I'm feeling pretty humbled these days by my limits, by my humanity. But the more I welcome my limits, the more I listen to my body and back off when I need to, the more I feel freed up from this idea that I have to do it all or be good at everything. It's a crazy-making, unattainable idea. I'm NOT good at everything. (Quick Top Ten List of Things I'm Not Good At: parties, small talk, acting cool in bars, crowds aka groups of more than four, calendar/clock, rowdy play, rest, daily showers, balanced meals, meeting new people). And I don't do it all. You won't find me at a PTA meeting or very many places at all, really, outside of our six little Brooklyn blocks and the--very--occasional storytelling show.

So try it--say something true today about your limits, your humanity. You'll find it creates space for your tired parts, your hurting parts, your parts that feel ashamed that they're not as (fill in the blank) as everyone else appears to be. In that space, your breaths can come a little deeper and just a little more kindness can make its way in.

Not even Martha Stewart is Martha Stewart

Central Park, last weekend

Did you hear that Martha Stewart's daughter has a new memoir out about her childhood? I heard just enough about it to breathe a deep sigh of relief at the realization that not even Martha Stewart is Martha Stewart.

It's inevitable that there will always be gaps between what you see of people and their work, whether it's being shared on television or in a magazine or online, and what the whole story is. But it's also this very human trait to fill in the gaps with our imagination--and we usually cast it in a very idealistic hue. To find evidence of this, just look back on all the crushes you ever had, how shining and shimmering those people or things appeared until you got a good look behind the curtain.

Some people will be fast to call this "inauthentic", but I don't think that's always the case. Are some people really invested in the Looking Good Game? Yes. Some are. But this phenomenon is unavoidable for all of us, because even the most honest glimpses into our lives cannot hold the whole truth of us. We are all of us far more deep and rich and complex than any public way of being known can hold.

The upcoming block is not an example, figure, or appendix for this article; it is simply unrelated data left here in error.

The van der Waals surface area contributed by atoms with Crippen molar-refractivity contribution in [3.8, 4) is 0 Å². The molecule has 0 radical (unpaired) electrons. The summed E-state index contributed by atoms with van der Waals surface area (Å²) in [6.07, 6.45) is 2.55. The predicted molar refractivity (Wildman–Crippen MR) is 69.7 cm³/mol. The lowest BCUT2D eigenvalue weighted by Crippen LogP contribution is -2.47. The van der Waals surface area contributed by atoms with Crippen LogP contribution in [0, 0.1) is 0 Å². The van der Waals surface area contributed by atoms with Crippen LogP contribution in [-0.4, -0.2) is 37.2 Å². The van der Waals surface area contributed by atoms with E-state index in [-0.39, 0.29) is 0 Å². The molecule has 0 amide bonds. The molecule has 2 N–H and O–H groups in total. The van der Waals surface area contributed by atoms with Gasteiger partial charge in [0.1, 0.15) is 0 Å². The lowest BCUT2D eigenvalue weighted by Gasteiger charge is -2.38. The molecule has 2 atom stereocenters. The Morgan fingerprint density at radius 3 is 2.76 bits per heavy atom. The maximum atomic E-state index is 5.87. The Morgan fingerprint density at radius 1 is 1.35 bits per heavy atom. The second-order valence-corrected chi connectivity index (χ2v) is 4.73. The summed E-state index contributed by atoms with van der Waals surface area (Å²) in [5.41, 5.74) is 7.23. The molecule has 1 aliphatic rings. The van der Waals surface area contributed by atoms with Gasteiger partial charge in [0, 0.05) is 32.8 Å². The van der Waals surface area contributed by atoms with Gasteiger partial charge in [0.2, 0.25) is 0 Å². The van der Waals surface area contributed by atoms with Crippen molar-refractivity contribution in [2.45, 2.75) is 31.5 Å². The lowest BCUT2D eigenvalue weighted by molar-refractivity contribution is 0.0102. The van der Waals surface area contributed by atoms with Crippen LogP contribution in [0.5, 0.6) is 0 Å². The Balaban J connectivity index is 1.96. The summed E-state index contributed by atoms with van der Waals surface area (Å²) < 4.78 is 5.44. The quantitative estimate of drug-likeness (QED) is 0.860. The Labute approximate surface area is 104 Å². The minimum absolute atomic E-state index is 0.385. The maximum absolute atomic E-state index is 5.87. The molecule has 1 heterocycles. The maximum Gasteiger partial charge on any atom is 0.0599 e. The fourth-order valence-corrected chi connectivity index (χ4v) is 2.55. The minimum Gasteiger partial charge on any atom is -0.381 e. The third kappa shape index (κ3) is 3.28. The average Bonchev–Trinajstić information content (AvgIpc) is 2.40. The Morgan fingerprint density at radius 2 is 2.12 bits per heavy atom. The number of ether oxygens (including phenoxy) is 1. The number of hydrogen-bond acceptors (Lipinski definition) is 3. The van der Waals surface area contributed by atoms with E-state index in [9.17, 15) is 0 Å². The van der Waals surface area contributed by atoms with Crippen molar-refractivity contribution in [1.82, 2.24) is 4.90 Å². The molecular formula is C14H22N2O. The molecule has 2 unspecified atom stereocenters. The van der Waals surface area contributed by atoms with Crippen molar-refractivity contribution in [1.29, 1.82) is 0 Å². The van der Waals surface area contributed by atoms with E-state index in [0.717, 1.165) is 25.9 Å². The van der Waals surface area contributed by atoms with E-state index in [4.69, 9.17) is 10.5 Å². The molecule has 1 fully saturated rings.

I'm bringing this up now because I have a lot of productions that are releasing in close succession, and I'd prefer to avoid that giving anyone a complex if I can. Already I've received a few dazed comments and questions about how I'm managing it all, so please allow me this attempt to keep it a little real.

One of the first things I wrote in my early days writing in Brooklyn--back when I was trying a bunch of different forms like throwing spaghetti on the wall to see which would really stick for me--were some short essays for an anthology called Women Writing on Family: Tips on Writing, Teaching and Publishing. That anthology is complete and will release in January 2012. With the galley here for review, I'm looking forward to reading the whole collection. I know as well as anyone how, let's say, delicate writing on family can be. My contribution is a very humble one (and I am not exaggerating when I say this I swear), but I am happy to be included in such fine company.

Many of these other projects have been in the work for not months, but years. I started teaching my voice and story courses at Squam Art Workshops in 2009. In 2010 I taught a lot, and wrote companion texts for my students for four different courses. The first editions were shared with my students in pdf form. At the same time, I started leading Integrate Retreats as a way to develop and share work that was unfolding in the present, at my developmental edge.

By November, I was weary from travel and teaching and a string of personal losses. All I wanted to do was hibernate in my apartment and make good things that I could drop in the mail slot. In December I ventured out to Argot Studios to record the audio portions of Finding Your Voice and Telling Your Story. In January and February I was like a little winter-time hermit, finishing FYV and letting it pull me out of bed every morning.

Sometime in the spring, I connected with designer Liz Kalloch. (A partnership that changed everything forever: more on this next week.) We planned to release Telling Your Story in the fall, and worked on the 3-ring bound curriculum so it would be ready for my SAW students in September. We also put together the idea of doing a new edition of The Care and Keeping of Creative Souls (another course companion I had written in 2009) to also have for September SAW students and then to release for sale online for the holidays. We blazed through the two print projects so they could be done (or very very close to it) before my summer sabbatical.